- Last Updated on 11:41 AM 04/23/12
- BY Doug Ford
More than a year of public meetings, discussion and vigorous debate over South Boston’s Comprehensive Plan 2030 ended Monday night with a unanimous roll call vote from town council that approved the controversial document. Council, with Coleman Speece absent, had no further discussion before adopting the plan, as a large gathering of Riverdale merchants looked on in silence.
South Boston planners voted unanimously in January to recommend approval of the controversial Comprehensive Plan 2030, but with amendments, including language designed to reinforce protection of Riverdale businesses located in the floodway along U.S. 501.
The planning commission also recommended approval of minor changes made to the plan by VDOT, administrative in nature, according to South Boston Town Manager Ted Daniel.
Planners also recommended approval of a sentence added to the plan that reads, “It is intended that any future gateway improvements or median on Highway 501 South would be coordinated closely with area businesses and that appropriate engineering and design studies would be undertaken to minimize impact on any existing business operations.”
“There is no work even contemplated for 501 in the Riverdale area in either plan. Any changes to them must be vetted through a comprehensive public hearing [process],” Daniel added.
Despite assurances from both council and the planning commission, Riverdale merchants have maintained the two bodies have not acted to promote their best interests during formulation of the Comprehensive Plan.
In particular, they point to a long-range “vision” for the Route 501 corridor through Riverdale, which includes a wetlands park devoid of businesses, and they have repeatedly urged planners and council to delete that portion of the comprehensive plan altogether.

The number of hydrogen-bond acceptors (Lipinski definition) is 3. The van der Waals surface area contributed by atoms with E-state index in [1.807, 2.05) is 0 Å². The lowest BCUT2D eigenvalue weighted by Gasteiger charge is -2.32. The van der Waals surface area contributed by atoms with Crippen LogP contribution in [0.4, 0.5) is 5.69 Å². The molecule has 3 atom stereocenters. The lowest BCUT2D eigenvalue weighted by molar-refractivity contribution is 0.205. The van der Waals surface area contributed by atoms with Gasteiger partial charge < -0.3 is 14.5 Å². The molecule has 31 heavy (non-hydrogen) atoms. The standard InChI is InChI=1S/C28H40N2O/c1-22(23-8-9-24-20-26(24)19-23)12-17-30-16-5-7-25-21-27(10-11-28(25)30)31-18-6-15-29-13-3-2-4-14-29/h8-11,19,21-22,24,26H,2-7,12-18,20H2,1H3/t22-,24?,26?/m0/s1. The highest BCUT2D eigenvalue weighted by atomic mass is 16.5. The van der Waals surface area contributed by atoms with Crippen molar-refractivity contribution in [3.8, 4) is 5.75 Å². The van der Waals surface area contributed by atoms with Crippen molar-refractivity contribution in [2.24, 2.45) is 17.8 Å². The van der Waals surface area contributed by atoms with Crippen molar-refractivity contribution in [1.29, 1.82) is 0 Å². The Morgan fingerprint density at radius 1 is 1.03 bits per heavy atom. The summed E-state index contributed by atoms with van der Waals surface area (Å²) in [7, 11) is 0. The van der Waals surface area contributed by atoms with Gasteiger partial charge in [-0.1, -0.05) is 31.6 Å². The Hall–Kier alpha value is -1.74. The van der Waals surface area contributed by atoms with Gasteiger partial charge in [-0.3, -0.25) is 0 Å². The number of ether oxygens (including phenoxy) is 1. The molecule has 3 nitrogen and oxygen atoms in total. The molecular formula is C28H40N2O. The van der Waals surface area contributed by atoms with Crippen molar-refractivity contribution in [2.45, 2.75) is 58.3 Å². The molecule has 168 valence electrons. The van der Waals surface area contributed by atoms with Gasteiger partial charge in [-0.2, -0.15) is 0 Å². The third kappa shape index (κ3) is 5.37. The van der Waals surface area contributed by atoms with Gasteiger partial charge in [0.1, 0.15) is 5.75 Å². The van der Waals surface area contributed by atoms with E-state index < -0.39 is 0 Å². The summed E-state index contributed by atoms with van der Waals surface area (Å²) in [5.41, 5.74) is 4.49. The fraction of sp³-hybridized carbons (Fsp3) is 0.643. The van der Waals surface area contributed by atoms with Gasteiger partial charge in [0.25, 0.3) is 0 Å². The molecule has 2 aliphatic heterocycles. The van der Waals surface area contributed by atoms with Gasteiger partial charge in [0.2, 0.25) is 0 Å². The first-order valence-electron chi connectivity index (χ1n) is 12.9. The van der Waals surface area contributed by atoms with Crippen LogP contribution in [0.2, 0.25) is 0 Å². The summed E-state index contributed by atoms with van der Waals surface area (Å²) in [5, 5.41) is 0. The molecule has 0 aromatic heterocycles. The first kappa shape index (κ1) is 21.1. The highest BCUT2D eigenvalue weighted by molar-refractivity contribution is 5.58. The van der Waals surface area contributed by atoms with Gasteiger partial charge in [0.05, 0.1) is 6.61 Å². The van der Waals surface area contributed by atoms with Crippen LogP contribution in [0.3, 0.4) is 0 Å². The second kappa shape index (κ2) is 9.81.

Planners recommended and council approved removing a divided highway and median from the long-term concept for the Riverdale corridor first presented at a planning charette in response to Riverdale merchants’ concerns.
“I know you’re disappointed, and we pledge the town will try and work with you in any way we can,” South Boston Mayor Carroll Thackston said to Riverdale merchants following approval of the comprehensive plan.
Other Council Business
Council unanimously approved minor revisions to the South Boston Emergency Operations Plan.
South Boston Fire Chief Steve Phillips said at council’s work session in January that the plan has to be updated every four years, with the addition of names and phone numbers, adding a resolution has to be approved by council in order to put the plan into effect.
Phillips noted there were only minor changes to the plan, which already had been approved by state and town officials.
Council Okays Request To Join Group Home Commission
Council approved a request by the Southside Regional Juvenile Group Home Commission that it join its group.
S. Curtis Nolan, executive director of the commission, appeared before council at its January work session to ask the Town of South Boston to join the group, noting there were no financial expectations associated with South Boston’s participation.
The commission is an administrative board, and the purpose of the commission’s program is to provide daily supervision of juveniles who are under the supervision of the 10th District Juvenile and Domestic Relations Court, according to Nolan.
“The level of supervision is directed by the juvenile court with the most intensive supervision level being Electronic Monitoring to Outreach Detention which requires at least four face to face contacts weekly,” Nolan said in a letter to Town Manager Ted Daniel.
“All program services are home monitoring activities that are either pre-dispositional or post-dispositional.”
Halifax and Mecklenburg counties currently are represented on the commission, with the Town of South Boston needing to appoint a representative to serve on the board.
State Code sets the term of office for each commissioner as a four-year term, with meetings held at least every quarter.
Nolan said the commission currently includes three members from Mecklenburg County and three from Halifax.
Daniel told council that town staff would research a list of qualified candidates and forward a nomination to council for consideration at its next work session.